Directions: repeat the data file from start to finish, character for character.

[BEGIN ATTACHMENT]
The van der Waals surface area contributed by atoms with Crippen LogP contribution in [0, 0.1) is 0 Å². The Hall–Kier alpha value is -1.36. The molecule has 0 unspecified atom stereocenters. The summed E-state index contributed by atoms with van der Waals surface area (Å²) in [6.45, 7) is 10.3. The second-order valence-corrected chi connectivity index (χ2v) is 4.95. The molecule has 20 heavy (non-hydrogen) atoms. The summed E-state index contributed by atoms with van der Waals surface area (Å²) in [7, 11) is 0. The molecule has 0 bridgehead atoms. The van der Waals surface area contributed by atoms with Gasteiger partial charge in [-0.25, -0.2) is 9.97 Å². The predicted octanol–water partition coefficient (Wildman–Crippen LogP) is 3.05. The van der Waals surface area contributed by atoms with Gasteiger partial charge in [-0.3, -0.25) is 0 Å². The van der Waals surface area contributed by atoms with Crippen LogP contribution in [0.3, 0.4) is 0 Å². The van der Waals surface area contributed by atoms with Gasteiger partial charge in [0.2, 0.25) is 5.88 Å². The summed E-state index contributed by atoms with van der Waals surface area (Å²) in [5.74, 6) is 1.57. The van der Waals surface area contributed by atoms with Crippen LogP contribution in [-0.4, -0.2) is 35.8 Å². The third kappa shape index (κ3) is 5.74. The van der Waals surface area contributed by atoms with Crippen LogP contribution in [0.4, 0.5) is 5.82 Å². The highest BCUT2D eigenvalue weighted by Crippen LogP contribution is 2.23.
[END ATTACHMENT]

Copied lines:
The van der Waals surface area contributed by atoms with Crippen LogP contribution in [0, 0.1) is 0 Å². The Hall–Kier alpha value is -1.36. The molecule has 0 unspecified atom stereocenters. The summed E-state index contributed by atoms with van der Waals surface area (Å²) in [6.45, 7) is 10.3. The second-order valence-corrected chi connectivity index (χ2v) is 4.95. The molecule has 20 heavy (non-hydrogen) atoms. The summed E-state index contributed by atoms with van der Waals surface area (Å²) in [7, 11) is 0. The molecule has 0 bridgehead atoms. The van der Waals surface area contributed by atoms with Gasteiger partial charge in [-0.25, -0.2) is 9.97 Å². The predicted octanol–water partition coefficient (Wildman–Crippen LogP) is 3.05. The van der Waals surface area contributed by atoms with Gasteiger partial charge in [-0.3, -0.25) is 0 Å². The van der Waals surface area contributed by atoms with Crippen LogP contribution in [0.3, 0.4) is 0 Å². The van der Waals surface area contributed by atoms with Gasteiger partial charge in [0.2, 0.25) is 5.88 Å². The summed E-state index contributed by atoms with van der Waals surface area (Å²) in [5.74, 6) is 1.57. The van der Waals surface area contributed by atoms with Crippen LogP contribution in [-0.4, -0.2) is 35.8 Å². The third kappa shape index (κ3) is 5.74. The van der Waals surface area contributed by atoms with Crippen LogP contribution in [0.4, 0.5) is 5.82 Å². The highest BCUT2D eigenvalue weighted by Crippen LogP contribution is 2.23.